Actors: Fabrice Luchini, Isabelle Huppert
Director: Benoit Jacquot
Format: Multiple Formats, Blu-ray, Color, DTS Surround Sound, NTSC, Subtitled, Surround Sound, Widescreen
Region: Region A/1
Number of discs: 2
Studio: Cohen Media Group
Release Date: October 20, 2015
Run Time: 274 minutes
Not only are the three films included in The Benoît Jacquot Collection all from the 1990s, they each have a connection in themes and characters, especially when considering the commonalities in the young female roles. I can’t decide whether the approach is feminist or merely a representation of how the beauty of youth is coveted by an endless stream of middle-aged men in all three narratives. Either way, the ideas from these movies only work because of the enigmatic and captivating performances from Jacquot’s leading ladies, each balancing somewhere between girlishly adolescent behavior and the maturity of womanhood.
The Disenchanted (1990) stars Judith Godrèche as 17-year-old Beth, a reactionary teen whose stubbornness leads her to make rash decisions. In the opening scene of the film, Beth’s boyfriend suggests that she sleep with another man to be sure that she really loves him. Though this is clearly an immature attempt at being reassured that she cares, Beth’s immediate acceptance of the challenge shows her ability to match his childish behavior. The fact that she refers to her boyfriend as “what’s-his-name” and constantly surrounds herself with other adoring men is a clear sign that Beth is not attached in any way.
This immature behavior continues with the naivety with which Beth approaches nearly every aspect of her life, though some has developed out of necessity. Her mother is never seen out of bed, only capable of providing for her family with the help of a wealthy man that they casually refer to as Sugar Daddy. Men do not come off fantastic in this film because of their desire to possess or control the beautiful women of the narrative, but the women are no less at fault when they see men as nothing more than a financial asset which can be manipulated. Though the message is somewhat feminist, it turns a mirror on the hypocrisy of women who don’t want to be objectified but are willing to see men as little more than cash machines.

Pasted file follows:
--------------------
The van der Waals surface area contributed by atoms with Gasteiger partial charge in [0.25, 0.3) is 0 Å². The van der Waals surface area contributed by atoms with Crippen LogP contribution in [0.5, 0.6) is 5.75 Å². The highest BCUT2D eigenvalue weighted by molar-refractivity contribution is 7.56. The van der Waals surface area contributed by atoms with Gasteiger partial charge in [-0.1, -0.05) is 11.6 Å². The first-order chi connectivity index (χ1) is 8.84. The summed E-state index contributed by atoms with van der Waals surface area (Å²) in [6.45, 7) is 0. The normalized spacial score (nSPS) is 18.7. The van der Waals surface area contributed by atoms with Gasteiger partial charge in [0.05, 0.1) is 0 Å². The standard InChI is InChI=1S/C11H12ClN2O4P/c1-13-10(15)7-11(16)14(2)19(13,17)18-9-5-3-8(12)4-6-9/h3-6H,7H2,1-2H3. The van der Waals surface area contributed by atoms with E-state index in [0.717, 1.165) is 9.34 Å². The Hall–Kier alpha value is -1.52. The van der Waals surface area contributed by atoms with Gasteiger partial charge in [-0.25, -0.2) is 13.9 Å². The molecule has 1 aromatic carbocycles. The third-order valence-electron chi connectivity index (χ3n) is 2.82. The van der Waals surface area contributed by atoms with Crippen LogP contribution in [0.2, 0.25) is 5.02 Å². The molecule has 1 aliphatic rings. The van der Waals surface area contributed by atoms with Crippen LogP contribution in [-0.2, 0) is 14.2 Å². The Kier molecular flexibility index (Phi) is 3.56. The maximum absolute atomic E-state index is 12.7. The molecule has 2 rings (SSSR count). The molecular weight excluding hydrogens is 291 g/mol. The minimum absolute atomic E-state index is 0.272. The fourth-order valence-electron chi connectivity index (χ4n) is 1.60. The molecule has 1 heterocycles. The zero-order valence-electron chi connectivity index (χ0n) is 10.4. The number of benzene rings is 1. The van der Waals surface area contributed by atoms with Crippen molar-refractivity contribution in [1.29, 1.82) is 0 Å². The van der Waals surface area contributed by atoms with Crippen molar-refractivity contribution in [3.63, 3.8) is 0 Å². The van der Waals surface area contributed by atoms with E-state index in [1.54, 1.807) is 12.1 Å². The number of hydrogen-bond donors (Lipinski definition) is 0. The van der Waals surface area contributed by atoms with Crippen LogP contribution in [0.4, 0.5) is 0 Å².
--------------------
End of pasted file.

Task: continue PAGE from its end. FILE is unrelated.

A Single Girl (1995) continues the tradition of narratives involving immature women facing constant objectification by the men surrounding them, though 19-year-old Valerie (Virginie Ledoyen) is far better equipped to handle the task. Taking place in real time, the narrative unfolds over the morning of Valerie’s first day working at a luxury hotel. Having just told him that she is pregnant, Valerie’s volatile and impatient boyfriend (Benoît Magimel) waits to discuss their situation in a nearby café. Meanwhile, Valerie is forced to endure the sexual harassment from one of her male co-workers, not to mention the perversions faced by irrational and irate hotel guests. It would be far easier to feel sympathy for Valerie, but she remains coldly distant for much of the film. Even when making the wise and mature decisions involving her situation, Valerie’s age and immaturity often shine through. This is most obvious in a sequence where Valerie is so frustrated by the lack of passion in her boyfriend’s goodbye that she nearly walks into oncoming traffic, forcing the young man to save her, adding Valerie to the list of female characters balancing between youth and maturity.
Keep It Quiet (1999) is easily my least favorite in this collection, mostly because it lacks the narrative simplicity of the first two. There are too many characters, too many coincidences, and a number of unresolved questions, but the themes from the first two films seem to carry over into one of the minor characters. At the center of the story is an upper class family that includes a television news personality (Vincent Lindon), a former CEO (Fabrice Luchini) recently released from a prison sentence for white collar crime, and his patient wife (Isabelle Huppert). The narrative is clearly a satire, though much of the humor is likely to be lost in translation despite the relevance of the message in today’s society.
The Disenchanted is contained on its own Blu-ray disc, while A Single Girl and Keep It Quiet are included together on the second disc in the collection. Each of the films come with their own special features, with an audio commentary by critics Wade Major and Tim Cogshell, on-camera discussions between Jacquot and Kent Jones, and theatrical re-release trailers for each of the films.
Entertainment Value: 6/10
Quality of Filmmaking: 8/10
Historical Significance: 7/10